Needless to say, it was an emotional moment that came 50 years later than it should


And a big salute from CHS54 goes out to Obie for all the work he does for our men in uniform!
Obie said that the Freedom Breakfast was not the only event in a very emotonal morning.....

"... we also honored an 8 year old kid from Ohio who found $20 in a Cracker Barrel parking lot and gave it away to a man in uniform to help other Gold Star kids.  The story went viral (Steve Hartman CBS on the road) and resulted in the collecting of over $250,000.  We also honored the local chapter of Purple Heart veterans.. Downside of the weekend...had to cancel the Salute to Veterans Parade.  Very heavy rains.  Too bad for we always have around 2,000 marchers participating."


Friday, November 20, 2015

A Thanksgiving Remembrance

By Maxcyne Mott Yaworsky

     Every year, as Thanksgiving approaches, and I am happily preparing for the celebration that I will share with my children and grandchildren, the memory returns to me of the first Thanksgiving that I celebrated in Canada as a young bride. Canadians celebrate Thanksgiving the first Monday of October, and it was the first year of my marriage to Ray.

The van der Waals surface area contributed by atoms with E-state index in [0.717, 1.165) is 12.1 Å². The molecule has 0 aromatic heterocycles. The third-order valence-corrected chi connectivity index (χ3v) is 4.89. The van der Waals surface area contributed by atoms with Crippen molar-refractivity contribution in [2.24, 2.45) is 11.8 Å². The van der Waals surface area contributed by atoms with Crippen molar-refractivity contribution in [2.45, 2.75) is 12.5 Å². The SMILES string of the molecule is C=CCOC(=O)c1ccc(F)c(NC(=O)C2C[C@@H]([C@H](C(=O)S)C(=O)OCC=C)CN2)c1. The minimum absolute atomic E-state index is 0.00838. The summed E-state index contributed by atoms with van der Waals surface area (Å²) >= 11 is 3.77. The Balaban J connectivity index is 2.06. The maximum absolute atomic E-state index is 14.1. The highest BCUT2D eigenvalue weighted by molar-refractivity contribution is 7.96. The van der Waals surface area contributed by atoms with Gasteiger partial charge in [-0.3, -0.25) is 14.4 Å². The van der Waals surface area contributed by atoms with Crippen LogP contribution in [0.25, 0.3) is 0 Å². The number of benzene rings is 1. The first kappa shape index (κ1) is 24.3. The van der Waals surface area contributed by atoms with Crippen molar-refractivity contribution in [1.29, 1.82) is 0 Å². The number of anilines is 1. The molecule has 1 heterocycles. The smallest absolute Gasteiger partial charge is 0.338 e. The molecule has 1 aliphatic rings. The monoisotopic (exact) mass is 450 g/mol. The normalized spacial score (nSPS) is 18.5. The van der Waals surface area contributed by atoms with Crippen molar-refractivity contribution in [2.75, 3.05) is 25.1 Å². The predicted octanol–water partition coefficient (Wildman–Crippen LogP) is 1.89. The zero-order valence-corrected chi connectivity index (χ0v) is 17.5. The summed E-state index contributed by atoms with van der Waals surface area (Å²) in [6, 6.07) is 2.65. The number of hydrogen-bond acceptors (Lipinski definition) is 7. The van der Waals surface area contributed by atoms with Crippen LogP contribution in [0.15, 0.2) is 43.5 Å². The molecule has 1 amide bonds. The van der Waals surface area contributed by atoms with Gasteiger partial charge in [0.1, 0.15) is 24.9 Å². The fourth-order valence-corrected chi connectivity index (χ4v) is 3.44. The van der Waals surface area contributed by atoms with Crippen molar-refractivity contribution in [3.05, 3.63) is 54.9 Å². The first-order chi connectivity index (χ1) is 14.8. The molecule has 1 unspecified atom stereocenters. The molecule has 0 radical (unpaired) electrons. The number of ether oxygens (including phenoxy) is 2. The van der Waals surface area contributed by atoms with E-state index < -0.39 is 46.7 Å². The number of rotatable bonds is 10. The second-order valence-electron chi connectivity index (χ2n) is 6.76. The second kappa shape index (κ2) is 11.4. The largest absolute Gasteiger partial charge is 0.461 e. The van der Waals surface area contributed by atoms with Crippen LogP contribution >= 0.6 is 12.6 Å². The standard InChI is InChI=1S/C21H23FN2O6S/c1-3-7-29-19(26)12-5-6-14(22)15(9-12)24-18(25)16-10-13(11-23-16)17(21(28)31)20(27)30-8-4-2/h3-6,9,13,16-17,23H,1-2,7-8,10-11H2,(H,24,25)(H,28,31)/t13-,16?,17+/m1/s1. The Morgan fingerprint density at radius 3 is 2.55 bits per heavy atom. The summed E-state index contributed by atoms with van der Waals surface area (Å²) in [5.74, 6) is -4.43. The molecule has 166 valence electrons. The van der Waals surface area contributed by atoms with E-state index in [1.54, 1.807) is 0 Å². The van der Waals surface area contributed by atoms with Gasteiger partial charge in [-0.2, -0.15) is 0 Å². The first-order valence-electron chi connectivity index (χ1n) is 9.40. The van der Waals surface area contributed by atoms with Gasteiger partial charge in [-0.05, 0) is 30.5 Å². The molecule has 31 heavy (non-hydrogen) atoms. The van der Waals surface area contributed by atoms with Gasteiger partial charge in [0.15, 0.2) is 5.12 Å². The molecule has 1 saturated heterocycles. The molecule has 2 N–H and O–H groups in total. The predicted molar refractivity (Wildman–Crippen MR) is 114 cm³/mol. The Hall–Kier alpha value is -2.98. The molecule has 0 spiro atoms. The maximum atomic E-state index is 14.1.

We arrived early at Ray's parents' home in Windsor Ontario, for the dinner that was to be served at two o'clock. We whiled away the time, sitting on the sofa in the living room, perusing some family photo albums.The doorbell rang. Tato  (Ukrainian word for father) appeared, neatly dressed in white dress shirt, dress trousers, a customary bow tie at his throat, to answer the door.  His voice rose in cheerful greetings and he reappeared in the far end of the living room, escorting a smallish, darkly dressed and slightly bent figure of a man who immedately settled himself in a straight backed chair in the far corner.  There being no other seating close by, Tato  remained standing, and began to slowly pace back and forth, his hands clasped behind his back, all the while maintaining a steady conversation, The man seated in the chair made no audible responses, and I realized with some amusement, that my father- in- law was answering his own questions of polite inquiry. After several stretches  of silence, Tato  stepped to the entrance of the dining room and I heard him call " Kazha, Kazha, proshue wodka!" He resumed his pacing and one- sided conversation.